Like all industries, within journalism there are institutions that do things correctly–meeting a certain standard of newsworthiness, keeping a strong ethical code–and there is television. With the days of Cronkite long gone, news journalists on TV seem to spend the most time talking about talking about themselves.
While that can be entertaining when the debate turns to ideology, it often stops short of the bigger picture: there are lots of stories happening, all over the world, that are far more important. And that, while cable news has now even admitted a bias, the ‘old guard’ (if you will) maintains at least a bit of sensibility when delivering the stories the world has to offer. And some even do it with style.
So with that, it’s an honor to welcome Newsweek to the Zinio newsstand. While there are business points that show an upswing for the prominent title, I’ve never paid much attention to aspects of business and instead am all about the content.
So far, this is some of the first coverage I’ve seen on Zinio titles about the ongoing saga of Chinese artist Ai Weiwei. There’s a solid article about the broken down public schools America is seeing more of. And even the entertainment is serious as there’s a lengthy feature previewing the new season of Breaking Bad. (This is all in addition to the cover feature on Diana, a report on 2011 halfway through, and six pages of feature photography.)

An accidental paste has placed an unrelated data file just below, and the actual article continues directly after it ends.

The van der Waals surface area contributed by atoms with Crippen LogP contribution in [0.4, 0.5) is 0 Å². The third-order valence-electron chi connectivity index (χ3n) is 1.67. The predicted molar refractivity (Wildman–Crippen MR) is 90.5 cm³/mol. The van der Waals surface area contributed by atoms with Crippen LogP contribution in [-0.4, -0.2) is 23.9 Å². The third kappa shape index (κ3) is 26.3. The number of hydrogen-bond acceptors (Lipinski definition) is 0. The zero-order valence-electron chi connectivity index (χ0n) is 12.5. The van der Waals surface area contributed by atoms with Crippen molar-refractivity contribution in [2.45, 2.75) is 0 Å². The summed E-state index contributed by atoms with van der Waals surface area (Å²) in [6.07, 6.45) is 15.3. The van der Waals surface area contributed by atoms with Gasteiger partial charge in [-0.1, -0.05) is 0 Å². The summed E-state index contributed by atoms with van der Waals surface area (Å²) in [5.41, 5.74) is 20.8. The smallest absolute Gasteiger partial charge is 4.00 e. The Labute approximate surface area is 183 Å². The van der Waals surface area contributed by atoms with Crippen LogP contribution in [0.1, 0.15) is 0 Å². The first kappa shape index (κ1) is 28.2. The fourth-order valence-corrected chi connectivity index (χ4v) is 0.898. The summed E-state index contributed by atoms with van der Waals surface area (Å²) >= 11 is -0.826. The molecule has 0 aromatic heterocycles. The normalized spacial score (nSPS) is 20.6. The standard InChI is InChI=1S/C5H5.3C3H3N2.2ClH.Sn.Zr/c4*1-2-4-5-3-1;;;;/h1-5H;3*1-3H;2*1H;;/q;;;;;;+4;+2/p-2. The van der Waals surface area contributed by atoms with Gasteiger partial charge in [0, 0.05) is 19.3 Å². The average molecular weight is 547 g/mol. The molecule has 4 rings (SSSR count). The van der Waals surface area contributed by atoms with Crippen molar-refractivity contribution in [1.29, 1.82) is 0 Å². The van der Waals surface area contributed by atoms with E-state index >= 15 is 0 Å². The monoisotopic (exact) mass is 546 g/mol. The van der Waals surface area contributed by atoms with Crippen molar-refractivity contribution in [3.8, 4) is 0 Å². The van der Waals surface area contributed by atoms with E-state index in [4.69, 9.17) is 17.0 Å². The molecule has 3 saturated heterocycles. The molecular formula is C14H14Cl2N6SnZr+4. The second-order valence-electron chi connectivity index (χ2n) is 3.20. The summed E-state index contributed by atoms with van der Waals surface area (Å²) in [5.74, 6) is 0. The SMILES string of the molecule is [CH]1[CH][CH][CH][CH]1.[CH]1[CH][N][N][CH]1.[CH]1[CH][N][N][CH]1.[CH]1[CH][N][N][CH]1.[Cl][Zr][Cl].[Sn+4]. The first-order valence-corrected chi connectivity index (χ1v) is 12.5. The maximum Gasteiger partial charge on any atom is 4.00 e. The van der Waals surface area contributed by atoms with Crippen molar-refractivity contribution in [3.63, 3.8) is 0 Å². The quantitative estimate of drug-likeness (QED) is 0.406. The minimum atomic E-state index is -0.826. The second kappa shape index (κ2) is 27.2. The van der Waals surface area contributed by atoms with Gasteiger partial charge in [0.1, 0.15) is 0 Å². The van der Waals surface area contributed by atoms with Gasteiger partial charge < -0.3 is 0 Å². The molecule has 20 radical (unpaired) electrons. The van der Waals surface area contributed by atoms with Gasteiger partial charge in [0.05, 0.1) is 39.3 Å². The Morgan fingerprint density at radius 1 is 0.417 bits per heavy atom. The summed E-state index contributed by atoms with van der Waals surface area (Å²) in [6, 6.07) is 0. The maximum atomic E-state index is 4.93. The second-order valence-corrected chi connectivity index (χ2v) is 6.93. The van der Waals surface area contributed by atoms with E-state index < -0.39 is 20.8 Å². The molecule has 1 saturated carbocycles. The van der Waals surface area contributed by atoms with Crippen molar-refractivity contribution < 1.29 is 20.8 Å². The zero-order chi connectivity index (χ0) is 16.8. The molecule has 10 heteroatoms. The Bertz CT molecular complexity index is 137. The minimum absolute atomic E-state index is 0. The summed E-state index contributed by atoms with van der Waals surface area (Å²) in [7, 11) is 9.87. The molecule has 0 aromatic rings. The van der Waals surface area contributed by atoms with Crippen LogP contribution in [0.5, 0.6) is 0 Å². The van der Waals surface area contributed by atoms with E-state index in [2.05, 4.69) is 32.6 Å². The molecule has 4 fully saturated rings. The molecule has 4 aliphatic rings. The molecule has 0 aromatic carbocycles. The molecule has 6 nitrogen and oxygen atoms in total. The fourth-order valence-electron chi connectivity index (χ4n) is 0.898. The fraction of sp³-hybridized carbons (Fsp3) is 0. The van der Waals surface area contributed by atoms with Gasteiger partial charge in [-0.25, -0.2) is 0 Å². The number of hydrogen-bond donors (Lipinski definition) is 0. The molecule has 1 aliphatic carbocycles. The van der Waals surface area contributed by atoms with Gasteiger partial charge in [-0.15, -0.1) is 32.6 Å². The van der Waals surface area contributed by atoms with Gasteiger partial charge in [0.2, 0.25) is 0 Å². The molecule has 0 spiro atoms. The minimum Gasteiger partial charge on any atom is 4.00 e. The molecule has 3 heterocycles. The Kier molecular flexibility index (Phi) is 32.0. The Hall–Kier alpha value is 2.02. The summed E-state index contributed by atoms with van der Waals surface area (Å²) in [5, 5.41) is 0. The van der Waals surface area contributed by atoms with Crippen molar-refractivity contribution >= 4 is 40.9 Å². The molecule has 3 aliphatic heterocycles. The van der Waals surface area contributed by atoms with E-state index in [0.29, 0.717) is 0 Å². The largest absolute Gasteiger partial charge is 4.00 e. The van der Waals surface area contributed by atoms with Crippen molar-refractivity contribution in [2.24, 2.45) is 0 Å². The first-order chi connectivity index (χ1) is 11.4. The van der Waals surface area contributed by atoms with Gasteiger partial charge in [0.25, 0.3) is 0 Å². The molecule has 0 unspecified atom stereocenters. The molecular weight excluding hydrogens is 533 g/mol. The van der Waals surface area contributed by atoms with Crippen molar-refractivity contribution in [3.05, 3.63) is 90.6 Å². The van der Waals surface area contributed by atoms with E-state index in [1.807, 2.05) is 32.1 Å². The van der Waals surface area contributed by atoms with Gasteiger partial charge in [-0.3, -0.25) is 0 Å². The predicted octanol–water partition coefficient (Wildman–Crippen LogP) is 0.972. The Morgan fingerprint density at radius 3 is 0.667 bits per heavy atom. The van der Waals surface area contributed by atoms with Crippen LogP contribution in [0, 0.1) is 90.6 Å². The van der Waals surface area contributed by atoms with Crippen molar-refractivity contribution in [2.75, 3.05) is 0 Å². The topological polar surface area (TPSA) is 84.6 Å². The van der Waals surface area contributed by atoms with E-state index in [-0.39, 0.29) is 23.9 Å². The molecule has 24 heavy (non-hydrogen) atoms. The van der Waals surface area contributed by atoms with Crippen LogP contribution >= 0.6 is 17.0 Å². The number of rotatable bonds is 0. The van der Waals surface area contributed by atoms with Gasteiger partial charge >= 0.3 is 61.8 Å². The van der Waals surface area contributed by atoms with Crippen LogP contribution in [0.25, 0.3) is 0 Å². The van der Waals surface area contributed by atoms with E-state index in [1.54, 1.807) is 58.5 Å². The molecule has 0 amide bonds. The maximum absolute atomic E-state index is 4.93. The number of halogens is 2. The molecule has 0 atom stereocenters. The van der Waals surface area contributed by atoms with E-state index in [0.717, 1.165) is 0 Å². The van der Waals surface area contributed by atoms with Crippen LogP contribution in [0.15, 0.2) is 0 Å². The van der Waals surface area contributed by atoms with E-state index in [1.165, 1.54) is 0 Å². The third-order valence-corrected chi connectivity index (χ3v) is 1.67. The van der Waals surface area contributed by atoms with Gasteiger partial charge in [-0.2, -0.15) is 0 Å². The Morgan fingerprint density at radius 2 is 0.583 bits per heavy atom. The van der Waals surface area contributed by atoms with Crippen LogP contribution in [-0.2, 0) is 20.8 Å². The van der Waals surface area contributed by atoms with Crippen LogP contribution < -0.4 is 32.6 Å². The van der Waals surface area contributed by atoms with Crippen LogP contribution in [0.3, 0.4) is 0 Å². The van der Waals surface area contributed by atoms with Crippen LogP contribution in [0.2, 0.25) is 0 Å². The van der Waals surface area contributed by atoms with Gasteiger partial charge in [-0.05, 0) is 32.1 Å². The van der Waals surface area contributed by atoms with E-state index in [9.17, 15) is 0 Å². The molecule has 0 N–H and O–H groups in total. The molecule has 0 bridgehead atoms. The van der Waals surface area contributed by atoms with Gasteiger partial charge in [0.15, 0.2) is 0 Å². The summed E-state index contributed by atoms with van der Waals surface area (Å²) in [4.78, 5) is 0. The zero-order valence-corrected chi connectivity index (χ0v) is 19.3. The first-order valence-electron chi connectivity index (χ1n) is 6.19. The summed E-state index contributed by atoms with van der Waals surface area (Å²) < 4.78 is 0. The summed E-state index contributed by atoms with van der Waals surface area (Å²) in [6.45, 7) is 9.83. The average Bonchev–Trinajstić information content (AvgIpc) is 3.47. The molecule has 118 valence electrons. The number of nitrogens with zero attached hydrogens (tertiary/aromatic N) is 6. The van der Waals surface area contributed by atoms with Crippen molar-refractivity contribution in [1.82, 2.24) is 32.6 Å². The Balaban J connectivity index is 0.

Sometimes I see clips from the television or try and navigate the waters of message boards trying to talk about the news, and the only thing I get out of it is a headache. Anchors yelling at one another reflect the biased commenter trolls on internet articles going back and forth. There’s a motto of Times: All The News That’s Fit To Print. Seems to me that while the rest of the world is dodging around in pixels and soundbytes, it’s the traditional print publications that are actually publishing the news.
So welcome Newsweek to Zinio; seldom does a weekly also look this good. After a drastic redesign last year, Newsweek aims quite obviously to be a serious brand in journalism. If you look at what they’re doing, and then at some of the competition out there, I think we can all welcome this with open arms.